People with Asperger’s typically have the highest level of intelligence and IQ (also people with dyslexia and ADHD all typically have above average IQ), but due to their experience of the education system, there is a lesser chance that they have a degree. So, if companies are stipulating this as a requirement, they’re already eliminating a lot of neurodiverse talent.

In your job advert, companies need to say that they welcome neurodiverse people, and that neurodiversity should be embraced. Especially since neurodiverse people so rarely admit it. I’ll give you an example. I was at London Business School participating in a course, which had a lot of senior people in attendance; people who are at the top of their game. At the beginning of my talk, I put my hand up and said, ‘who here is neurodiverse?’ before listing various neurodiversities. Then, roughly 1/3 of the room put their hand up. At the end, people came to me and said, ‘that’s so great that you talked about that, people don’t talk about that enough’.

In my industry, people with Asperger’s are phenomenal employees. They are very loyal and are very good at getting the job done. However, we don’t realise it, but during interviews, we tend to hire people like ourselves. We read so much into body language, such as eye contact and the way someone sits in their chair…Yet, somebody with Asperger’s might talk over you or struggle to listen, and the stress of a new environment means they will likely not be performing their best.

Therefore, if companies had work experience opportunities rather than traditional interviews, they’re more likely to see that talent. Companies who offer work experience as a form of interview, and set practical work-related assessments, will give the opportunity for neurodiverse candidates to spend time in your business. As a result, managers will likely find some incredible talent.

How can we collectively increase awareness of neurodiversity in the workplace?

My ambition is to normalise it.

We need to normalise the fact that nobody is normal. There is no such thing as neurotypical. I think it’s a safe assumption that we are all on a spectrum, maybe not the spectrum, but a spectrum somewhere – and that needs to be celebrated.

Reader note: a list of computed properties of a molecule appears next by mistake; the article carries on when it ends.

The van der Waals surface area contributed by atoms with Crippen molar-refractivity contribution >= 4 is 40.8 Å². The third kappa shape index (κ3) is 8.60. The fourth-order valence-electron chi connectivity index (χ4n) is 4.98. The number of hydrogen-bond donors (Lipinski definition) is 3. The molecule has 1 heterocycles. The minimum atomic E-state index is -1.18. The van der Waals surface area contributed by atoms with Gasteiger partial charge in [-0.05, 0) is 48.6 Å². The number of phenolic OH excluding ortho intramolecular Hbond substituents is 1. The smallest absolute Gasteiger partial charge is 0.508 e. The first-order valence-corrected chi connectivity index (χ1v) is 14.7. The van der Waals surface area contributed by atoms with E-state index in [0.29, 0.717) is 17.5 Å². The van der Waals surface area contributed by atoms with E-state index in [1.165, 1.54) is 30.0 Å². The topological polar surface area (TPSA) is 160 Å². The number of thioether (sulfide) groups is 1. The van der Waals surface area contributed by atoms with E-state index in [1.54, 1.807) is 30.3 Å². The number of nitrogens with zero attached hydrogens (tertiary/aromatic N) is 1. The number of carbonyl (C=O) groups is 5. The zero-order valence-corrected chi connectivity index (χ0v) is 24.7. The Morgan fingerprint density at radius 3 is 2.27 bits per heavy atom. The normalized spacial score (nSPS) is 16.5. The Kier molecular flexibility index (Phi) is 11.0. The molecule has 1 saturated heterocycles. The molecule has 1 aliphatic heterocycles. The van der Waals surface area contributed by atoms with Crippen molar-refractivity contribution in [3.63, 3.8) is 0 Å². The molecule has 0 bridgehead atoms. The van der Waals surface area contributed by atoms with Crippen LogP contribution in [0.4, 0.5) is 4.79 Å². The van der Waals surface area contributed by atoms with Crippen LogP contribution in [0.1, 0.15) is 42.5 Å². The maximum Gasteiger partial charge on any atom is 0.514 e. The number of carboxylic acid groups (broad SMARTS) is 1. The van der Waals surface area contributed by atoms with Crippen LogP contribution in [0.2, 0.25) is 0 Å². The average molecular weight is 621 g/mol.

For me, it’s about normalising the conversation and recognising people as having various superpowers. Employers should think about the superpowers that surround different aspects of neurodiversity that can be celebrated in a business, such as creativity, the ability to focus or loyalty. For example, I always joke with friends of mine who have partners that have Asperger’s that they’ll never go off and date anyone else because they’re the most loyal people you could have. Your loyalist employees will be the ones who have Asperger’s which is a superpower businesses should treasure.

Be humble about your strengths and weaknesses around the office. I am very open with my limitations. For example, I am so highly creative that my team could leave a meeting with a zillion ideas, but that’s not very practical. My team know that I don’t expect them all to be executed, just to prioritise them for me and help pick out the good ones.

Both my children have been diagnosed with dyslexia. So, I think as a parent, the most important thing is to make sure your kids don’t grow up thinking they’re stupid. They have a neurodiversity because they are anything but. They need to recognise that their brain works differently, and they need to embrace that. My biggest regret is not having a diagnosis until I was in my late 20’s because I thought everyone thought like me and they don’t.

Ultimately, recognising that you are different should be celebrated. Celebrating our differences is what creates excellence.

Editor at Workplace Wellbeing Professional | Website | + posts

Joanne is the editor for Workplace Wellbeing Professional and has a keen interest in promoting the safety and wellbeing of the global workforce. After earning a bachelor's degree in English literature and media studies, she taught English in China and Vietnam for two years. Before joining Work Well Pro, Joanne worked as a marketing coordinator for luxury property, where her responsibilities included blog writing, photography, and video creation.